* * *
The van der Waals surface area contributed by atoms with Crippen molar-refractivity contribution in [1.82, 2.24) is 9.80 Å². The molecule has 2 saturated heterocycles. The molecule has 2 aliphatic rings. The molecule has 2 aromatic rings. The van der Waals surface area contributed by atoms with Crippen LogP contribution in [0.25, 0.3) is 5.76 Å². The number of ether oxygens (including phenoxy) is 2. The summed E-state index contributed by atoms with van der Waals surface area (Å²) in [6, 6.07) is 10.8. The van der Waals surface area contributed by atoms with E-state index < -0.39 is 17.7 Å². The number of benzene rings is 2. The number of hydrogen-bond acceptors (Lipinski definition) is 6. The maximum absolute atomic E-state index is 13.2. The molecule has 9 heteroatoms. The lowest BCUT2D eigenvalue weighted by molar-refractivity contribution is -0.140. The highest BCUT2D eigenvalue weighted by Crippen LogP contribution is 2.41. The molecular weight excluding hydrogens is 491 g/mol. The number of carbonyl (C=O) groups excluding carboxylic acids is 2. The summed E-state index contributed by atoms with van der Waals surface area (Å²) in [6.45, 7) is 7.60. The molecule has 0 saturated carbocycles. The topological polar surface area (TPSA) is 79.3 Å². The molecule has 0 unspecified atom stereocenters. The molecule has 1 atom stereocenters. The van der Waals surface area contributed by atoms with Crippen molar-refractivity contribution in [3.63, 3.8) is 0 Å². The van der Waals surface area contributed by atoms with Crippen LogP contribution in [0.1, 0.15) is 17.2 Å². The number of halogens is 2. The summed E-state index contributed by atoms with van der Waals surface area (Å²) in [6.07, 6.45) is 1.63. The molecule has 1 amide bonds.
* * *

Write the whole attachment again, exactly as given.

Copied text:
The van der Waals surface area contributed by atoms with Crippen molar-refractivity contribution in [1.82, 2.24) is 9.80 Å². The molecule has 2 saturated heterocycles. The molecule has 2 aliphatic rings. The molecule has 2 aromatic rings. The van der Waals surface area contributed by atoms with Crippen LogP contribution in [0.25, 0.3) is 5.76 Å². The number of ether oxygens (including phenoxy) is 2. The summed E-state index contributed by atoms with van der Waals surface area (Å²) in [6, 6.07) is 10.8. The van der Waals surface area contributed by atoms with E-state index < -0.39 is 17.7 Å². The number of benzene rings is 2. The number of hydrogen-bond acceptors (Lipinski definition) is 6. The maximum absolute atomic E-state index is 13.2. The molecule has 9 heteroatoms. The lowest BCUT2D eigenvalue weighted by molar-refractivity contribution is -0.140. The highest BCUT2D eigenvalue weighted by Crippen LogP contribution is 2.41. The molecular weight excluding hydrogens is 491 g/mol. The number of carbonyl (C=O) groups excluding carboxylic acids is 2. The summed E-state index contributed by atoms with van der Waals surface area (Å²) in [6.45, 7) is 7.60. The molecule has 0 saturated carbocycles. The topological polar surface area (TPSA) is 79.3 Å². The molecule has 0 unspecified atom stereocenters. The molecule has 1 atom stereocenters. The van der Waals surface area contributed by atoms with Crippen molar-refractivity contribution in [3.63, 3.8) is 0 Å². The van der Waals surface area contributed by atoms with Crippen LogP contribution in [0.1, 0.15) is 17.2 Å². The number of halogens is 2. The summed E-state index contributed by atoms with van der Waals surface area (Å²) in [6.07, 6.45) is 1.63. The molecule has 1 amide bonds.